I think it was around the time of the G8 summit that I read a prediction that U.S. environmentalists would be targeting the Alberta Tar Sands as the epicentre of the fight against AGW. Well, they have arrived in the form of these two guys. The Yes Men:
...pretend to be powerful people and spokespersons for prominent organizations, accepting invitations received on their websites to appear at symposiums and TV shows. They use their newfound authority to express the idea that corporations and governmental organizations often act in dehumanizing ways toward the public. Elaborate props are sometimes part of the ruse.
Last week they showed up at Calgary's Go-Expo, Canada's largest oil conference, and gave a speech in which they announced
...that current U.S. and Canadian energy policies (notably the massive, carbon-intensive exploitation of Alberta's oil sands, and the development of liquid coal) are increasing the chances of huge global calamities. But he reassured the audience that in the worst case scenario, the oil industry could "keep fuel flowing" by transforming the billions of people who die into oil.
They described the technology used to render human flesh into a new Exxon oil product called Vivoleum:
"Vivoleum works in perfect synergy with the continued expansion of fossil fuel production.... With more fossil fuels comes a greater chance of disaster, but that means more feedstock for Vivoleum. Fuel will continue to flow for those of us left."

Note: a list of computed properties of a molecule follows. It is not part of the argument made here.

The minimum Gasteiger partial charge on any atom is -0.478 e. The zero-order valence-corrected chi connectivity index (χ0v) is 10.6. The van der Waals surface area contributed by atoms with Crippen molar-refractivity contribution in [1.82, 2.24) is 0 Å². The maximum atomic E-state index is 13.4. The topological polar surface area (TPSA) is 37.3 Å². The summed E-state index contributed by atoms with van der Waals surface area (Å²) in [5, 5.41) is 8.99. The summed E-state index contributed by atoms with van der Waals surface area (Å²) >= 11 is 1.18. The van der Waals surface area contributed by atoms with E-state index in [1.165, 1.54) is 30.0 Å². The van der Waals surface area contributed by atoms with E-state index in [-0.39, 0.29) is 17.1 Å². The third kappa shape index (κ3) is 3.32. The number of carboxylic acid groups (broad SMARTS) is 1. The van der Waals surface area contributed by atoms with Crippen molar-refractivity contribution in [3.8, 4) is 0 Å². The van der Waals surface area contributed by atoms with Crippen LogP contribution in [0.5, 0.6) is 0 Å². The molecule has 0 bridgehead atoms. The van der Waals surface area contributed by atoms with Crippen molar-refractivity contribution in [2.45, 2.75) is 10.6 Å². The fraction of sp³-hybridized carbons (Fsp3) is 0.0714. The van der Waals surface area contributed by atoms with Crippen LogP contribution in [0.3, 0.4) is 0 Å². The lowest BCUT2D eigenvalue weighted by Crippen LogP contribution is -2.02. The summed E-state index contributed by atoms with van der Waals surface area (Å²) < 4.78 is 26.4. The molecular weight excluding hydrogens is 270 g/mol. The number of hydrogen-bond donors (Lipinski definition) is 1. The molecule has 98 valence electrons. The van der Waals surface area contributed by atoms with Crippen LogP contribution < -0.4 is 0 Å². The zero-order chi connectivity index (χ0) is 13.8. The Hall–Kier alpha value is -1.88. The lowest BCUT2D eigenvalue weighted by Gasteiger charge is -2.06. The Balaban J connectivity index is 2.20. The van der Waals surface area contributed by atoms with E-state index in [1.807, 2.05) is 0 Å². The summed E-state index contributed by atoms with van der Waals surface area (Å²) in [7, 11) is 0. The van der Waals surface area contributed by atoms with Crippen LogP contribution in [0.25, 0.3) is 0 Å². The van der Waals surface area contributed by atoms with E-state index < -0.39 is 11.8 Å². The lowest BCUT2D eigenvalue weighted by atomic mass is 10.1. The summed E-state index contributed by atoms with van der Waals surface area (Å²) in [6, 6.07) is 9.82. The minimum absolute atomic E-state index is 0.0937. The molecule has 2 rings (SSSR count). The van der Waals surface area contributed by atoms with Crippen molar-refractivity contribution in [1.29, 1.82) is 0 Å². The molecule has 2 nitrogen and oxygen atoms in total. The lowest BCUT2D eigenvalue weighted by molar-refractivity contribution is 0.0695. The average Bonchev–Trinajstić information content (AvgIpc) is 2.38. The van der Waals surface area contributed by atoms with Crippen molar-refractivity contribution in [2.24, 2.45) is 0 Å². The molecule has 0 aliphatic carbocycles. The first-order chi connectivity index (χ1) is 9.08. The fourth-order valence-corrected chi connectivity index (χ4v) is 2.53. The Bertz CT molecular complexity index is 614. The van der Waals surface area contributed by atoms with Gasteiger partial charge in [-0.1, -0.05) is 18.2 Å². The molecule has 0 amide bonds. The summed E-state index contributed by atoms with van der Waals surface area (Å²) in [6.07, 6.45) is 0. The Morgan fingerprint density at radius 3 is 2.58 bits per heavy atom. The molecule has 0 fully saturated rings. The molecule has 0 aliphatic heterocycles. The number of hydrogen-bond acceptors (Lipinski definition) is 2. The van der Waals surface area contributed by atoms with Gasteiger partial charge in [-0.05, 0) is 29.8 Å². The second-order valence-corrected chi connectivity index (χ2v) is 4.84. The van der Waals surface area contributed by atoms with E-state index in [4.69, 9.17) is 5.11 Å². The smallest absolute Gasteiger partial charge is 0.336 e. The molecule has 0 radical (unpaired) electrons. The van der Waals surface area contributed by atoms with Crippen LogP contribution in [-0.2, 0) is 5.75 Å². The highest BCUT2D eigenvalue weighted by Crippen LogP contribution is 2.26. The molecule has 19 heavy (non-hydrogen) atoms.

The oilmen listened to the lecture with attention, and then lit "commemorative candles" supposedly made of Vivoleum obtained from the flesh of an "Exxon janitor" who died as a result of cleaning up a toxic spill. The audience only reacted when the janitor, in a video tribute, announced that he wished to be transformed into candles after his death, and all became crystal-clear.
And here's that tribute to Reggie:
Unfortunately, when "mere" Canadians speak out against the ongoing disaster that is the Tar Sands as it is currently being developed, the folks out in Calgary just don't listen. Given the culture of Alberta, and our current federal government, it seems that a more effective tactic is for American Greens to pressure their own elected representatives to, for example, consider how much carbon is produced in the creation of their gasoline, as California is now doing. It kind of sucks that Canada should have to rely on foreigners to force us to clean up our act environmentally, but when you're faced with a bunch of recalcitrant cowboys, what else can you do?